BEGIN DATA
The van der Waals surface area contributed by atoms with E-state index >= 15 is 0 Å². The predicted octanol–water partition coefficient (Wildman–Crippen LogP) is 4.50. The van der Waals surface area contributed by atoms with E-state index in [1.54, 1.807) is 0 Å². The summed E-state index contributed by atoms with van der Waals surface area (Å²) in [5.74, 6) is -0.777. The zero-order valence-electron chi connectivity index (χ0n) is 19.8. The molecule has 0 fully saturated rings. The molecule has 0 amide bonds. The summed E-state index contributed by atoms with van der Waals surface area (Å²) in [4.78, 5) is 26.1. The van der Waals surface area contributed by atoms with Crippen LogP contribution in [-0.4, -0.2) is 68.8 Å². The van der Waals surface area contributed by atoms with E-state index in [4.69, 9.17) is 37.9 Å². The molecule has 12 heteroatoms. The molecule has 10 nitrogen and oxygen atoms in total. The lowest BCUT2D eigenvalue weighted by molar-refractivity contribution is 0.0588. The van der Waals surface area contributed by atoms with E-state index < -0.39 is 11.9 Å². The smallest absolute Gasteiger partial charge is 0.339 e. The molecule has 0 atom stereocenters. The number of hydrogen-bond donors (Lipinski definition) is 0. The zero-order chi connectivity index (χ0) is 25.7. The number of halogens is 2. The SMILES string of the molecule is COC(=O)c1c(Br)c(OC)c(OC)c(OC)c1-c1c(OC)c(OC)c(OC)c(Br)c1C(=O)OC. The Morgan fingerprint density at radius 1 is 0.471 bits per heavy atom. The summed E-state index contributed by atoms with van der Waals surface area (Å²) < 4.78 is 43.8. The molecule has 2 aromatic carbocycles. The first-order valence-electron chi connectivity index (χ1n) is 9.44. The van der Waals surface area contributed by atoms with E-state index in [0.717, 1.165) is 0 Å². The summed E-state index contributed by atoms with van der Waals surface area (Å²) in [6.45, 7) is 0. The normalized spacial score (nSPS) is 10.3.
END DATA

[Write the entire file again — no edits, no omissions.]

The van der Waals surface area contributed by atoms with E-state index >= 15 is 0 Å². The predicted octanol–water partition coefficient (Wildman–Crippen LogP) is 4.50. The van der Waals surface area contributed by atoms with E-state index in [1.54, 1.807) is 0 Å². The summed E-state index contributed by atoms with van der Waals surface area (Å²) in [5.74, 6) is -0.777. The zero-order valence-electron chi connectivity index (χ0n) is 19.8. The molecule has 0 fully saturated rings. The molecule has 0 amide bonds. The summed E-state index contributed by atoms with van der Waals surface area (Å²) in [4.78, 5) is 26.1. The van der Waals surface area contributed by atoms with Crippen LogP contribution in [-0.4, -0.2) is 68.8 Å². The van der Waals surface area contributed by atoms with E-state index in [4.69, 9.17) is 37.9 Å². The molecule has 12 heteroatoms. The molecule has 10 nitrogen and oxygen atoms in total. The lowest BCUT2D eigenvalue weighted by molar-refractivity contribution is 0.0588. The van der Waals surface area contributed by atoms with E-state index < -0.39 is 11.9 Å². The smallest absolute Gasteiger partial charge is 0.339 e. The molecule has 0 atom stereocenters. The number of hydrogen-bond donors (Lipinski definition) is 0. The zero-order chi connectivity index (χ0) is 25.7. The number of halogens is 2. The SMILES string of the molecule is COC(=O)c1c(Br)c(OC)c(OC)c(OC)c1-c1c(OC)c(OC)c(OC)c(Br)c1C(=O)OC. The Morgan fingerprint density at radius 1 is 0.471 bits per heavy atom. The summed E-state index contributed by atoms with van der Waals surface area (Å²) < 4.78 is 43.8. The molecule has 2 aromatic carbocycles. The first-order valence-electron chi connectivity index (χ1n) is 9.44. The van der Waals surface area contributed by atoms with E-state index in [0.717, 1.165) is 0 Å². The summed E-state index contributed by atoms with van der Waals surface area (Å²) in [6.45, 7) is 0. The normalized spacial score (nSPS) is 10.3.